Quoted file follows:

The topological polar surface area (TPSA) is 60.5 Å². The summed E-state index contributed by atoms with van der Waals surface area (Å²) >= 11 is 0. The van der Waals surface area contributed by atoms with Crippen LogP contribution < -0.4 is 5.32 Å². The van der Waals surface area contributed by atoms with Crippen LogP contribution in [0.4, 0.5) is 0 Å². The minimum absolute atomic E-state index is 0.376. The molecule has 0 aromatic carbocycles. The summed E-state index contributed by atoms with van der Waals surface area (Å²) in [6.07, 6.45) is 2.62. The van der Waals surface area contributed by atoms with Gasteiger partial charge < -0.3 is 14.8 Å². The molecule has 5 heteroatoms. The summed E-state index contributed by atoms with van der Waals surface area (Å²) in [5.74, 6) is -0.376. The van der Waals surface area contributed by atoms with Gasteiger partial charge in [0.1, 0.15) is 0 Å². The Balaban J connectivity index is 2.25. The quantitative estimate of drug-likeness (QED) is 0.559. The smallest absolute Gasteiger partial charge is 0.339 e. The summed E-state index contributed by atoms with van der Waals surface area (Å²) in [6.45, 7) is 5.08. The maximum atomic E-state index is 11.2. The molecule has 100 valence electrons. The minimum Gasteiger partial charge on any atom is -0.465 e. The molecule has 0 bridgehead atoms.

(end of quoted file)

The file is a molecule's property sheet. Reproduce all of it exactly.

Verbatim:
The topological polar surface area (TPSA) is 60.5 Å². The summed E-state index contributed by atoms with van der Waals surface area (Å²) >= 11 is 0. The van der Waals surface area contributed by atoms with Crippen LogP contribution < -0.4 is 5.32 Å². The van der Waals surface area contributed by atoms with Crippen LogP contribution in [0.4, 0.5) is 0 Å². The minimum absolute atomic E-state index is 0.376. The molecule has 0 aromatic carbocycles. The summed E-state index contributed by atoms with van der Waals surface area (Å²) in [6.07, 6.45) is 2.62. The van der Waals surface area contributed by atoms with Gasteiger partial charge < -0.3 is 14.8 Å². The molecule has 5 heteroatoms. The summed E-state index contributed by atoms with van der Waals surface area (Å²) in [5.74, 6) is -0.376. The van der Waals surface area contributed by atoms with Gasteiger partial charge in [0.1, 0.15) is 0 Å². The Balaban J connectivity index is 2.25. The quantitative estimate of drug-likeness (QED) is 0.559. The smallest absolute Gasteiger partial charge is 0.339 e. The summed E-state index contributed by atoms with van der Waals surface area (Å²) in [6.45, 7) is 5.08. The maximum atomic E-state index is 11.2. The molecule has 100 valence electrons. The minimum Gasteiger partial charge on any atom is -0.465 e. The molecule has 0 bridgehead atoms.